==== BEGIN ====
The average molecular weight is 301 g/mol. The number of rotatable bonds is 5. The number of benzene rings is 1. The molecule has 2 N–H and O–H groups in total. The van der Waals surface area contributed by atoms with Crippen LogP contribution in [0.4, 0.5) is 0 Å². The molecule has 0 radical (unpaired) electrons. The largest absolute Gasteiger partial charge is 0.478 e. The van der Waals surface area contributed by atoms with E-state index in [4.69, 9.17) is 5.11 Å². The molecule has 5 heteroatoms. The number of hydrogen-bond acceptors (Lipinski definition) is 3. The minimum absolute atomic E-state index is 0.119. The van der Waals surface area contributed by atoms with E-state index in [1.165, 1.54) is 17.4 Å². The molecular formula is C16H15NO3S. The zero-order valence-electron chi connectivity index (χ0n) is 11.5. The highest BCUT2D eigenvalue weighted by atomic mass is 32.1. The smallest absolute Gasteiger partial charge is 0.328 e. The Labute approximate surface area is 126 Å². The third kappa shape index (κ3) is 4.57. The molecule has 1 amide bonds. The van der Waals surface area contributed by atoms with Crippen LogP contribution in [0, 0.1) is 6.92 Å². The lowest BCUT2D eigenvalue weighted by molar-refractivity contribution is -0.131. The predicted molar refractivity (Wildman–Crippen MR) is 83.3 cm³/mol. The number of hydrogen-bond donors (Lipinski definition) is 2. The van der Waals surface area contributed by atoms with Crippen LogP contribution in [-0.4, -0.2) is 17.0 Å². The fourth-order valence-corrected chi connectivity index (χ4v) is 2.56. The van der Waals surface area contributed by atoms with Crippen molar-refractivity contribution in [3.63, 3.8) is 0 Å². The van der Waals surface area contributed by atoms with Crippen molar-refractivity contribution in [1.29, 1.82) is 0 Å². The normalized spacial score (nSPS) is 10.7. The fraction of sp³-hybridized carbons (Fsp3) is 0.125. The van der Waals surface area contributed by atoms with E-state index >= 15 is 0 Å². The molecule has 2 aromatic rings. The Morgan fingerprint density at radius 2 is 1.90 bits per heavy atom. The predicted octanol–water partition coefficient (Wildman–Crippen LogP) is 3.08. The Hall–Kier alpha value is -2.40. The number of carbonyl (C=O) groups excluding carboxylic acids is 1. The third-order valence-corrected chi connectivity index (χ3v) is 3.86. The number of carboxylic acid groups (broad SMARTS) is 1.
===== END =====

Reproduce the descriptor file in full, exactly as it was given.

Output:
The average molecular weight is 301 g/mol. The number of rotatable bonds is 5. The number of benzene rings is 1. The molecule has 2 N–H and O–H groups in total. The van der Waals surface area contributed by atoms with Crippen LogP contribution in [0.4, 0.5) is 0 Å². The molecule has 0 radical (unpaired) electrons. The largest absolute Gasteiger partial charge is 0.478 e. The van der Waals surface area contributed by atoms with E-state index in [4.69, 9.17) is 5.11 Å². The molecule has 5 heteroatoms. The number of hydrogen-bond acceptors (Lipinski definition) is 3. The minimum absolute atomic E-state index is 0.119. The van der Waals surface area contributed by atoms with E-state index in [1.165, 1.54) is 17.4 Å². The molecular formula is C16H15NO3S. The zero-order valence-electron chi connectivity index (χ0n) is 11.5. The highest BCUT2D eigenvalue weighted by atomic mass is 32.1. The smallest absolute Gasteiger partial charge is 0.328 e. The Labute approximate surface area is 126 Å². The third kappa shape index (κ3) is 4.57. The molecule has 1 amide bonds. The van der Waals surface area contributed by atoms with Crippen LogP contribution in [0, 0.1) is 6.92 Å². The lowest BCUT2D eigenvalue weighted by molar-refractivity contribution is -0.131. The predicted molar refractivity (Wildman–Crippen MR) is 83.3 cm³/mol. The number of hydrogen-bond donors (Lipinski definition) is 2. The van der Waals surface area contributed by atoms with Crippen LogP contribution in [-0.4, -0.2) is 17.0 Å². The fourth-order valence-corrected chi connectivity index (χ4v) is 2.56. The van der Waals surface area contributed by atoms with Crippen molar-refractivity contribution in [3.63, 3.8) is 0 Å². The van der Waals surface area contributed by atoms with Crippen molar-refractivity contribution in [1.29, 1.82) is 0 Å². The normalized spacial score (nSPS) is 10.7. The fraction of sp³-hybridized carbons (Fsp3) is 0.125. The van der Waals surface area contributed by atoms with E-state index >= 15 is 0 Å². The molecule has 2 aromatic rings. The Morgan fingerprint density at radius 2 is 1.90 bits per heavy atom. The predicted octanol–water partition coefficient (Wildman–Crippen LogP) is 3.08. The Hall–Kier alpha value is -2.40. The number of carbonyl (C=O) groups excluding carboxylic acids is 1. The third-order valence-corrected chi connectivity index (χ3v) is 3.86. The number of carboxylic acid groups (broad SMARTS) is 1.